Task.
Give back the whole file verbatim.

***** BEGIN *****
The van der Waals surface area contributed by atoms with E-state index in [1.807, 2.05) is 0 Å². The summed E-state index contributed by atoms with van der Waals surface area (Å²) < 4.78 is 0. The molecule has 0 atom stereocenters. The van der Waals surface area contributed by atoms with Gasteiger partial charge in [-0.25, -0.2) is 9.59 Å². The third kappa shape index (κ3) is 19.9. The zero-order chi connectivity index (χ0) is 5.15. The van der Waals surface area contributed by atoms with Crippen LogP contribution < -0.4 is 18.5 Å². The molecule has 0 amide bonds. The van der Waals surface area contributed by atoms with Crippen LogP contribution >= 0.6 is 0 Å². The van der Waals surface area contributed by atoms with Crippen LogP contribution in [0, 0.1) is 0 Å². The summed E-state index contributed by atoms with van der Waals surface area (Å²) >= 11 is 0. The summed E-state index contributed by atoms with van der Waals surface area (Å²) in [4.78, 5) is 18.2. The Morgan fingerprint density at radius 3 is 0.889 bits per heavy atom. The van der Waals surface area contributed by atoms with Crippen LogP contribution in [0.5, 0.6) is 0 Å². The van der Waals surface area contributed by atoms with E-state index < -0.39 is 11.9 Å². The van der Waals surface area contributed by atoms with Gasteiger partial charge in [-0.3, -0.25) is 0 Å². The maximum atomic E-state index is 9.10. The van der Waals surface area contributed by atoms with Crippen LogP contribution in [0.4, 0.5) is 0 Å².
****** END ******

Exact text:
The van der Waals surface area contributed by atoms with E-state index in [1.807, 2.05) is 0 Å². The summed E-state index contributed by atoms with van der Waals surface area (Å²) < 4.78 is 0. The molecule has 0 atom stereocenters. The van der Waals surface area contributed by atoms with Gasteiger partial charge in [-0.25, -0.2) is 9.59 Å². The third kappa shape index (κ3) is 19.9. The zero-order chi connectivity index (χ0) is 5.15. The van der Waals surface area contributed by atoms with Crippen LogP contribution < -0.4 is 18.5 Å². The molecule has 0 amide bonds. The van der Waals surface area contributed by atoms with Crippen LogP contribution >= 0.6 is 0 Å². The van der Waals surface area contributed by atoms with Crippen LogP contribution in [0, 0.1) is 0 Å². The summed E-state index contributed by atoms with van der Waals surface area (Å²) >= 11 is 0. The summed E-state index contributed by atoms with van der Waals surface area (Å²) in [4.78, 5) is 18.2. The Morgan fingerprint density at radius 3 is 0.889 bits per heavy atom. The van der Waals surface area contributed by atoms with Crippen LogP contribution in [0.5, 0.6) is 0 Å². The van der Waals surface area contributed by atoms with E-state index < -0.39 is 11.9 Å². The van der Waals surface area contributed by atoms with Gasteiger partial charge in [-0.3, -0.25) is 0 Å². The maximum atomic E-state index is 9.10. The van der Waals surface area contributed by atoms with Crippen LogP contribution in [0.4, 0.5) is 0 Å².